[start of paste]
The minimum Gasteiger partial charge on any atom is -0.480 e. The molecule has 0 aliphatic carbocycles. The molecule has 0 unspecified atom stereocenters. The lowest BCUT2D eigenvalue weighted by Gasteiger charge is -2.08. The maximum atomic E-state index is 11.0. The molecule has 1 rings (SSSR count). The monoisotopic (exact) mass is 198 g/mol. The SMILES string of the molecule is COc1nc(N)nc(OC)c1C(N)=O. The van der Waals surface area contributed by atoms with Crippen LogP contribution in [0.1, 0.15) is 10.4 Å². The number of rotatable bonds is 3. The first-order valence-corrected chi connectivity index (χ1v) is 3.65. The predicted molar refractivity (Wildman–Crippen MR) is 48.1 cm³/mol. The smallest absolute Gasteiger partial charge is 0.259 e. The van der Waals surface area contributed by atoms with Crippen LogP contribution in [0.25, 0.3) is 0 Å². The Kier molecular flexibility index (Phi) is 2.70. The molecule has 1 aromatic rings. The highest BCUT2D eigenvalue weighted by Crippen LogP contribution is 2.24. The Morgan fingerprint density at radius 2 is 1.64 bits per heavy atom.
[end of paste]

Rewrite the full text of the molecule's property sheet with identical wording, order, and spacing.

The minimum Gasteiger partial charge on any atom is -0.480 e. The molecule has 0 aliphatic carbocycles. The molecule has 0 unspecified atom stereocenters. The lowest BCUT2D eigenvalue weighted by Gasteiger charge is -2.08. The maximum atomic E-state index is 11.0. The molecule has 1 rings (SSSR count). The monoisotopic (exact) mass is 198 g/mol. The SMILES string of the molecule is COc1nc(N)nc(OC)c1C(N)=O. The van der Waals surface area contributed by atoms with Crippen LogP contribution in [0.1, 0.15) is 10.4 Å². The number of rotatable bonds is 3. The first-order valence-corrected chi connectivity index (χ1v) is 3.65. The predicted molar refractivity (Wildman–Crippen MR) is 48.1 cm³/mol. The smallest absolute Gasteiger partial charge is 0.259 e. The van der Waals surface area contributed by atoms with Crippen LogP contribution in [0.25, 0.3) is 0 Å². The Kier molecular flexibility index (Phi) is 2.70. The molecule has 1 aromatic rings. The highest BCUT2D eigenvalue weighted by Crippen LogP contribution is 2.24. The Morgan fingerprint density at radius 2 is 1.64 bits per heavy atom.